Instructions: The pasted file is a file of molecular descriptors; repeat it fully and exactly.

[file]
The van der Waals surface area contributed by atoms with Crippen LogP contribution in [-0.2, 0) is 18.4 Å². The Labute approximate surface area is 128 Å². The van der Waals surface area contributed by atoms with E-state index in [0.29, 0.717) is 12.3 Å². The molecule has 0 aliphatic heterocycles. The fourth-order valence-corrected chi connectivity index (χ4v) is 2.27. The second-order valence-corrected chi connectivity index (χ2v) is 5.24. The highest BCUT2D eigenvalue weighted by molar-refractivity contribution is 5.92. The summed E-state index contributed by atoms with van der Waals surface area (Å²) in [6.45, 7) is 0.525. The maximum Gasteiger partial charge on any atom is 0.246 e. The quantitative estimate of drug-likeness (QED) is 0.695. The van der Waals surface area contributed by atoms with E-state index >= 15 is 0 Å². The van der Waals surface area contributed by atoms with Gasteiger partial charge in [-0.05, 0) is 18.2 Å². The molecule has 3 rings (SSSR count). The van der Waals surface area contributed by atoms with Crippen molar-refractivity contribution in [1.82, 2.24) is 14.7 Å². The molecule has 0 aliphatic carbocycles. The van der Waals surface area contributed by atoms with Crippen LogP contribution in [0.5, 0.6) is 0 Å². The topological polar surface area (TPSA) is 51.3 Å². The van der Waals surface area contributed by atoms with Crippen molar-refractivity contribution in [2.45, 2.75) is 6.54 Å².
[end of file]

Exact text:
The van der Waals surface area contributed by atoms with Crippen LogP contribution in [-0.2, 0) is 18.4 Å². The Labute approximate surface area is 128 Å². The van der Waals surface area contributed by atoms with E-state index in [0.29, 0.717) is 12.3 Å². The molecule has 0 aliphatic heterocycles. The fourth-order valence-corrected chi connectivity index (χ4v) is 2.27. The second-order valence-corrected chi connectivity index (χ2v) is 5.24. The highest BCUT2D eigenvalue weighted by molar-refractivity contribution is 5.92. The summed E-state index contributed by atoms with van der Waals surface area (Å²) in [6.45, 7) is 0.525. The maximum Gasteiger partial charge on any atom is 0.246 e. The quantitative estimate of drug-likeness (QED) is 0.695. The van der Waals surface area contributed by atoms with E-state index >= 15 is 0 Å². The van der Waals surface area contributed by atoms with Gasteiger partial charge in [-0.05, 0) is 18.2 Å². The molecule has 3 rings (SSSR count). The van der Waals surface area contributed by atoms with Crippen molar-refractivity contribution in [1.82, 2.24) is 14.7 Å². The molecule has 0 aliphatic carbocycles. The van der Waals surface area contributed by atoms with Crippen LogP contribution in [0.5, 0.6) is 0 Å². The topological polar surface area (TPSA) is 51.3 Å². The van der Waals surface area contributed by atoms with Crippen molar-refractivity contribution in [2.45, 2.75) is 6.54 Å².